A judge in the U.S. District Court for the Western District of Oklahoma has granted class action status to a lawsuit concerning the use of credit information in insurance rating against Farmers Insurance Companies.
U.S. District Judge Stephen P. Friot granted the motion for class certification by plaintiffs Harry Corl, Cynthia L. Hodnett, Nyle Cearlock, Arlene Hancock, David L. Watts, Jr. and Donna S. Mobbs on April 13.
According to court documents, the plaintiffs are suing “Farmers Insurance Company Inc., Farmers Group Inc., Farmers Insurance Exchange, Fire Underwriters Assoc., Fire Insurance Exchange and Mid-Century Insurance Company, seeking to recover statutory damages, costs and attorneys’ fees based upon defendants’ alleged willful violations of the Fair Credit Reporting Act” (FCRA).
The plaintiffs claim that Farmers companies’ use consumer report information on their applicants and insureds and “took adverse action against each plaintiff and each class member, based in whole or in part on information obtained in consumer reports, but did not provide adequate notice of the adverse action to each plaintiff and each class member as required by the FCRA,” according to the judge’s published opinion. The plaintiffs further allege that the companies’ failure to provide adequate notice was “willful and deliberate.”
Class certification was sought for all who received, renewed and/or purchased personal auto and/or homeowners policies from the named companies and “were charged more than the lowest premium available for such insurance” based on credit history contained in the consumer report.
The judge rejected several of Farmers’ arguments against granting class action status, including the companies’ contention that oral notice of adverse action given by their appointed representatives was sufficient. Court documents showed that the defendants claimed “their independent insurance agents had a regular business practice of providing oral notice of adverse action to their customers. Defendants assert that the insurance agents routinely informed their customers that credit information was used in determining premiums and also informed their customers if they did not receive the best premium discount based in part on their credit information.”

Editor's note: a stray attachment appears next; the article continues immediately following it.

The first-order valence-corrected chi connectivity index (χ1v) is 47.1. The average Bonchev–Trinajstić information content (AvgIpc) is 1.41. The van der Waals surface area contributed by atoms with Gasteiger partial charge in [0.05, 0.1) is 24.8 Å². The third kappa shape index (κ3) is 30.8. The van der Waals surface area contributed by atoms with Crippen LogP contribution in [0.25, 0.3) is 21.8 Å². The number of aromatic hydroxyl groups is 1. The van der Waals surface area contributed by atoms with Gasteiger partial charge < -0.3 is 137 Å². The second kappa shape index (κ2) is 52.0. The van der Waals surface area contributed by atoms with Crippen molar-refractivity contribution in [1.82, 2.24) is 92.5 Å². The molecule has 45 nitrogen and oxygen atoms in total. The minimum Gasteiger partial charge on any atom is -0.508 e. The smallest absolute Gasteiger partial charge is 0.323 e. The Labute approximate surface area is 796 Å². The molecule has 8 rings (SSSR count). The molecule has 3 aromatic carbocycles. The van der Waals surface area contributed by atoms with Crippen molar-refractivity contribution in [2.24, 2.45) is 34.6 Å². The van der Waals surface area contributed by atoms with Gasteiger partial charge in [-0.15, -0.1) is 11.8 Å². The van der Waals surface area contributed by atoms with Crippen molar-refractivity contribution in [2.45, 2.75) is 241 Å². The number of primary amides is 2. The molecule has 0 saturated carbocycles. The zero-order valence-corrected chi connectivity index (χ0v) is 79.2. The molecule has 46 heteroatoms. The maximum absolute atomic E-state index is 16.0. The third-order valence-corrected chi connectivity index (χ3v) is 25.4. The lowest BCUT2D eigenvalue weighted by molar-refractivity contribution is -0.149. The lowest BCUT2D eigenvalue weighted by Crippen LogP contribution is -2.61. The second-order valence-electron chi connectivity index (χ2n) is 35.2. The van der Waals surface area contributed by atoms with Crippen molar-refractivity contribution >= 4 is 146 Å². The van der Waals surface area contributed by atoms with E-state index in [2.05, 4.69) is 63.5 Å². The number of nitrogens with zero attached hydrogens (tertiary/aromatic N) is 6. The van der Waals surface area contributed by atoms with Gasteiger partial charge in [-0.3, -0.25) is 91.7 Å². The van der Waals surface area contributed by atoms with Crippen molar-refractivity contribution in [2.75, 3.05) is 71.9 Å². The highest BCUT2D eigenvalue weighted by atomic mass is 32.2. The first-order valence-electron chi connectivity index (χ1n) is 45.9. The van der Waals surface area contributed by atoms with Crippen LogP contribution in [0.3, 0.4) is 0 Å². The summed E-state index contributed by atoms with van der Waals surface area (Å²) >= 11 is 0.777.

The judge rejected the companies’ argument for various reasons, including the fact that “evidence before the court does not reveal that the named plaintiffs or the class members received oral notice of adverse action during the time period when defendants utilized the three adverse action notice forms” that are central to the class definition.
The court noted that its certification decision may be “altered or amended” at a later date “should circumstance warrant.”
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